BLTC Press Titles

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Theory of Colours

Johann Wolfgang von Goethe

The Story of Doctor Dolittle

Hugh Lofting

The Adventures of Sherlock Holmes

A. Conan Doyle

Some Experiences of an Irish R. M.

Edith Somerville and Martin Ross

Les Miserables

by Victor Hugo




An hour before sunset, on the evening of a day in the beginning of October, 1815, a man travelling afoot entered the little town of D―― . The few persons who at this time were at their windows or their doors, regarded this traveller with a sort of distrust. It would have been hard to find a passer-by more wretched in appearance. He was a man of middle height, stout and hardy, in the strength of maturity; he might have been forty-six or seven. A slouched leather cap half hid his face, bronzed by the sun and wind, and dripping with sweat. His shaggy breast was seen through the coarse yellow shirt which at the neck was fastened by a small silver anchor; he wore a cravat twisted like a rope; coarse blue trousers, worn and shabby, white on one knee, and with holes in the other; an old ragged grey blouse, patched on one side with a piece of green cloth sewed with twine: upon his back was a well-filled knapsack, strongly buckled and quite new. In his hand he carried an enormous knotted stick: his stockingless feet were in hobnailed shoes; his hair was cropped and his beard long.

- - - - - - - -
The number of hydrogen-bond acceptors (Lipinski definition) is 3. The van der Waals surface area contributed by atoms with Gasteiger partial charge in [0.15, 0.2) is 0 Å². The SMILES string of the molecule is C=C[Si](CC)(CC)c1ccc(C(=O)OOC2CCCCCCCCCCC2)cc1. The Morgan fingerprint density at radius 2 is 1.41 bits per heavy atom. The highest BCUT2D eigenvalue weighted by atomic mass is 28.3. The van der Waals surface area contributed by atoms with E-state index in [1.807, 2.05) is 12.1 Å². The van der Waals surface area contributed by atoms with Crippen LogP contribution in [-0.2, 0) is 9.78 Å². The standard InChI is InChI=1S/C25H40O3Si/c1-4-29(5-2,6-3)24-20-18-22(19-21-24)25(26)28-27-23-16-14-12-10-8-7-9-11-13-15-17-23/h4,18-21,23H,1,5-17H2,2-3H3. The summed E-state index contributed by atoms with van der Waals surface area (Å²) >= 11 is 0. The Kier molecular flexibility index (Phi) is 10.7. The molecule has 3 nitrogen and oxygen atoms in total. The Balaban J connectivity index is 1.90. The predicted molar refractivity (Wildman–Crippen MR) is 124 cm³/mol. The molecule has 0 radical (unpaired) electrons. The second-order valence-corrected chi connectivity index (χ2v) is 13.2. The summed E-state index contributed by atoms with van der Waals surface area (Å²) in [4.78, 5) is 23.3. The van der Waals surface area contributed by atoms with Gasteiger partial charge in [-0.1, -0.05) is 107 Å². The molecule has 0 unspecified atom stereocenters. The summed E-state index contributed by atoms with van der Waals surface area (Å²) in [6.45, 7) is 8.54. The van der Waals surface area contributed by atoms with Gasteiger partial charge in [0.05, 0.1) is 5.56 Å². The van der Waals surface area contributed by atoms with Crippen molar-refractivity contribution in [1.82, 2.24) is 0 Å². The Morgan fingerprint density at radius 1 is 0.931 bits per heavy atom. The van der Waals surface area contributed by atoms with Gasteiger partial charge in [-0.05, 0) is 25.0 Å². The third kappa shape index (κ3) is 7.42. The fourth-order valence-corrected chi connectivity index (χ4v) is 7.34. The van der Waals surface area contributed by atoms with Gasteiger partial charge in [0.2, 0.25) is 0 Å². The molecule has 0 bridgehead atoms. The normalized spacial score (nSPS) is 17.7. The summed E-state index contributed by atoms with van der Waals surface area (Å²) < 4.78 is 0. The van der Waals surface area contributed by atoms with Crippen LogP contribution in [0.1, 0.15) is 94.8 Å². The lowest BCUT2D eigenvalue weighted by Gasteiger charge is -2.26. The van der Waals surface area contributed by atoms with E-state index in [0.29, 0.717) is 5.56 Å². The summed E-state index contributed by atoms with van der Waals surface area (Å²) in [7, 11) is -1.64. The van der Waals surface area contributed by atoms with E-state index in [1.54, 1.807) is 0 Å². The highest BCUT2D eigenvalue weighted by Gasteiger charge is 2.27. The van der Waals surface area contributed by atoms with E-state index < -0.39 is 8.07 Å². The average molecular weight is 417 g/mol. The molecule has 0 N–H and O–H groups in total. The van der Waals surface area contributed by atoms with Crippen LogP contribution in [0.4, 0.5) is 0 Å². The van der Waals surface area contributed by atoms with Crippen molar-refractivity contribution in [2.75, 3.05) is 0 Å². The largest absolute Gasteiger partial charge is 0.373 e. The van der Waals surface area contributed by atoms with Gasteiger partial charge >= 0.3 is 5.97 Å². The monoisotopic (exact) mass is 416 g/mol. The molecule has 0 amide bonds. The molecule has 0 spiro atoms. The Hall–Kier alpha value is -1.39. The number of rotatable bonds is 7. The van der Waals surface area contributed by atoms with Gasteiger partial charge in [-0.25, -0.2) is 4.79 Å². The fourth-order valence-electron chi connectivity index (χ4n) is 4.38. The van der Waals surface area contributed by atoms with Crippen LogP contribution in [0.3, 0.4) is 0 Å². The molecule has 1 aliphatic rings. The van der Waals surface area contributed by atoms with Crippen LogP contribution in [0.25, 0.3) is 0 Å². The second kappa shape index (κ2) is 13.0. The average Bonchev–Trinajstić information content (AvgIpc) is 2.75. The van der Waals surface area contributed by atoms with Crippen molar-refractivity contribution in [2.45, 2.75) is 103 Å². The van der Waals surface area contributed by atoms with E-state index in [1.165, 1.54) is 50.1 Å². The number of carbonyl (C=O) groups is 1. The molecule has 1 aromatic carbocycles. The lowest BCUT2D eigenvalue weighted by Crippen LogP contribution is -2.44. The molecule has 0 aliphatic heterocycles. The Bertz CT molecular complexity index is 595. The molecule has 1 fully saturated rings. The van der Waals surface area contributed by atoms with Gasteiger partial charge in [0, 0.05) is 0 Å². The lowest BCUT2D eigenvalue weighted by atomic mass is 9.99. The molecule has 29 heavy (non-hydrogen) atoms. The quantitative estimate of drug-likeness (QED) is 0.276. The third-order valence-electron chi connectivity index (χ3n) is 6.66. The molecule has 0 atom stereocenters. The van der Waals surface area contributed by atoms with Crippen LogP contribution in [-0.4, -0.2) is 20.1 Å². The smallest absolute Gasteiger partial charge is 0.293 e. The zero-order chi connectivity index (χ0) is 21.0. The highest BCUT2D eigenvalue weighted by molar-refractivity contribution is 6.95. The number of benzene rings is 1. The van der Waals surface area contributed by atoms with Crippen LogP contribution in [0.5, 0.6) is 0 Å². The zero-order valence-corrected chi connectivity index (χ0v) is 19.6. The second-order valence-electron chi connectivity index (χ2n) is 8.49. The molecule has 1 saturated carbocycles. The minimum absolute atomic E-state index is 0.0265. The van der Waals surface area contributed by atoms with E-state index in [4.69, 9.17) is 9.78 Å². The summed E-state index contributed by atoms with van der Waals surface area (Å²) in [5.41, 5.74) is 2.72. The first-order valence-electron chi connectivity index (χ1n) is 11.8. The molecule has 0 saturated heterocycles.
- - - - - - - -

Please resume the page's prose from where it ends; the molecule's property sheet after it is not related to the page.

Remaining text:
The sweat, the heat, his long walk, and the dust, added an indescribable meanness to his tattered appearance.

His hair was shorn, but bristly, for it had begun to grow a little, and seemingly had not been cut for some time. Nobody knew him; he was evidently a traveller. Whence had he come? From the south —perhaps from the sea; for he was making his entrance into D―― by the same road by which, seven months before, the Emperor Napoleon went from Cannes to Paris. This man must have walked all day long; for he appeared very weary. Some women of the old city which is at the lower part of the town, had seen him stop under the trees of the boulevard Gassendi, and drink at the fountain which is at the end of the promenade. He must have been very thirsty, for some children who followed him, saw him stop not two hundred steps further on and drink again at the fountain in the market-place.

When he reached the corner of the Rue Poichevert he turned to the left and went towards the mayor's office. He went in, and a quarter of an hour afterwards he came out.

The man raised his cap humbly and saluted a gendarme who was seated near the door, upon the stone bench which General Drouot mounted on the fourth of March, to read to the terrified inhabitants of D the proclamation of the Golfe Juan.

Without returning his salutation, the gendarme looked at him attentively, watched him for some distance, and then went into the city hall.

There was then in D , a good inn called La Croix de Colbas; its host was named Jacquin Labarre, a man held in some consideration in the town on account of his relationship with another Labarre, who kept an inn at Grenoble called Trois Dauphins, and who had served in the Guides.

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